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Comparing coronavirus statistics is virtually impossible right now because each country collects the data differently. DW asks public health expert Professor Tobias Kurth of Berlin's Charité hospital to explain why.
DW: We read statistics on infection and death rates from the coronavirus in Germany every day. And we get those statistics from countries around the world. To what extent can these numbers be trusted? Are they accurate?
Prof. Tobias Kurth: The numbers [we have in Germany] are accurate. The question is, however, whether you can compare them to the numbers from another country. And that is very difficult, as other countries are reporting their numbers differently.
They are testing differently, or they are classifying people who died from coronavirus or the associated symptoms differently. So it's not as though the numbers that we report in Germany aren't right. It's just that as soon as you start to compare those numbers to another country — for example, Italy — it gets very challenging.
Could you expand on that and give us an example of a comparison with another country?
Yes. So, for example, if you test a different group of people for the coronavirus [than in another country], you will have a different population who potentially can test positive for the virus. In Germany, the average age of people testing positive is about 45. In Italy, it's over 60 years of age.
So in Germany, we have a larger group of people who are younger who test positive. But that also means that the group in Italy is older, and we know that older age is a high-risk factor for dying from the coronavirus infection, and the average age of people who die is the same — slightly over 80 in both countries — so one should not be surprised that when you look at the absolute numbers that are recorded, Italy has a larger number compared to Germany.
There is another factor that may not be relevant right now, but the difference in the death rates in different countries, for example, in Italy and Germany, might also be due to certain social structures. We know that the elderly are better integrated into social life in Italy compared with Germany, and that is usually a good thing.
But in this case, you increase the likelihood of getting infected, and the elderly are those who are more likely to die from this disease. So that may also explain some of the differences that we're seeing compared to Germany, where the elderly are maybe a little more isolated than those living in Italy.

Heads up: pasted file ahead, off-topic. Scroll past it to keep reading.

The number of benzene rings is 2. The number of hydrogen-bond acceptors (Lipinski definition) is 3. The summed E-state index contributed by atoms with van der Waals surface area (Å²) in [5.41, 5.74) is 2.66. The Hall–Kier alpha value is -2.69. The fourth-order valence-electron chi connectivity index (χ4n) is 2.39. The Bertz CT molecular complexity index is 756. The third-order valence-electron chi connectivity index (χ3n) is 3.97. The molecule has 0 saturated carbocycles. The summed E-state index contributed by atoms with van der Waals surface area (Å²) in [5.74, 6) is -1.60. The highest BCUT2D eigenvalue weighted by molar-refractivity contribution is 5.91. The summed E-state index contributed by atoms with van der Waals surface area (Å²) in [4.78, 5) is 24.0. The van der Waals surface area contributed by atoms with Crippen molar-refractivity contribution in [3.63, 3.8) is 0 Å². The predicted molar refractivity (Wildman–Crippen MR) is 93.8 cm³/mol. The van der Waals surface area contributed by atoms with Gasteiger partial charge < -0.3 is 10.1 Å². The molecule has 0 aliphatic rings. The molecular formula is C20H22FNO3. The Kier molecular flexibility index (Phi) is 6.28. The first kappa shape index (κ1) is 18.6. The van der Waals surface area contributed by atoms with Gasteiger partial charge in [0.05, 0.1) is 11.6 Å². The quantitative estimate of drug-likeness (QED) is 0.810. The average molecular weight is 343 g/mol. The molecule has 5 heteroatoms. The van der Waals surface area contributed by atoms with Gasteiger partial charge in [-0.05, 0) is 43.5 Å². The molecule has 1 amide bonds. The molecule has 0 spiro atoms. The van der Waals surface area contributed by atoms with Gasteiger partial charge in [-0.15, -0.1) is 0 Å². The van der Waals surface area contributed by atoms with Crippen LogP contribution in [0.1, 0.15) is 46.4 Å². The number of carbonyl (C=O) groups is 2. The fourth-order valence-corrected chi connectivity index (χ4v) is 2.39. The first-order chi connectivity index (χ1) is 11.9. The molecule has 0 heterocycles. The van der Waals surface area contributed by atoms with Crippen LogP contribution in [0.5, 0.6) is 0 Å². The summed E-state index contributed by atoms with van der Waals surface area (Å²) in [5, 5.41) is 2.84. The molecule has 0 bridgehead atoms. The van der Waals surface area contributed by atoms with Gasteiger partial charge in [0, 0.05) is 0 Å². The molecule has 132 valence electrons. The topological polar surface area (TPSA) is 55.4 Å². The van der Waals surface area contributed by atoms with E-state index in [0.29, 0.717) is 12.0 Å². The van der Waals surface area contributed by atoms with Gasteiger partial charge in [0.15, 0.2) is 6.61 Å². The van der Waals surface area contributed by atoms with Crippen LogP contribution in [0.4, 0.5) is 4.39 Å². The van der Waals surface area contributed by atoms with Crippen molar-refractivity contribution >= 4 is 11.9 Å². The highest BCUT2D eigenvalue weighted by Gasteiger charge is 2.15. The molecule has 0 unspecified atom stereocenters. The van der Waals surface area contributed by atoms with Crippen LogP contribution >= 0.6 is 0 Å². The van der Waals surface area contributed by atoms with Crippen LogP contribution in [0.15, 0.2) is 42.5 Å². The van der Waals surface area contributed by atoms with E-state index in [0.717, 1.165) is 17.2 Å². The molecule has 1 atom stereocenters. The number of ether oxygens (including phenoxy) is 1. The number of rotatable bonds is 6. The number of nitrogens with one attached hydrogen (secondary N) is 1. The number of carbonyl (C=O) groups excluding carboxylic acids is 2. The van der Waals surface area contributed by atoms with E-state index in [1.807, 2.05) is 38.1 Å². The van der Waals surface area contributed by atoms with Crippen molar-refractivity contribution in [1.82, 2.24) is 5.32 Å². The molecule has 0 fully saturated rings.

And do we know how many deaths normally occur around this time of year? Do we know what a normal number is compared to what we're seeing now?
That is a very good question and a very important question. And these numbers are actually very much needed to see if there really is an increase in overall mortality. Reports from Italy suggest, at least in some regions, that the number of people who are dying right now and [are] not classified as coronavirus patients is increasing as well. So it is likely that for each coronavirus death there is another person who died because of coronavirus but was not recorded as such.
But it depends on the country whether you have data available on how many people died last week, for example, so that you can compare that to an average rate of death in that week for the past five years, let's say. If there's an increase, you would then potentially see a signal that something was going wrong.
Only a few states report to a European database so you can see these numbers fairly quickly. And to the best of my knowledge, we do not have that data available in Germany right now.
So there's not really much being done to compare those numbers with deaths from Covid-19 because the data's not there?
Not in Germany. But I'm aware of reports from Italy. They do exactly that. They compare the number of people who died in a given week — let's say, last week — to the deaths in that calendar week of a previous year, or an average of the previous five years. And there, you can see a clear peak.
How likely is it that we will see a huge and perhaps an unexpected spike in deaths in Germany, or even elsewhere, because not all coronavirus deaths are being recorded as coronavirus deaths?
In Germany, I think we are going to see more people die from the coronavirus. And we will know sometime in the future whether there is also an increase in the overall mortality, likely also caused by the coronavirus but not recorded at this point.
Globally, the same thing could be true, because we're not testing everyone. In addition, we don't test a person who dies [as a non-coronavirus patient] for whether she or he actually had a coronavirus infection. But that would allow us to classify people differently than we currently do. So, yes, there will be an excess rate of people who die from the coronavirus that we are currently not reporting and not seeing.
Professor Tobias Kurth is the director of the Institute of Public Health at the Charité University Hospital in Berlin.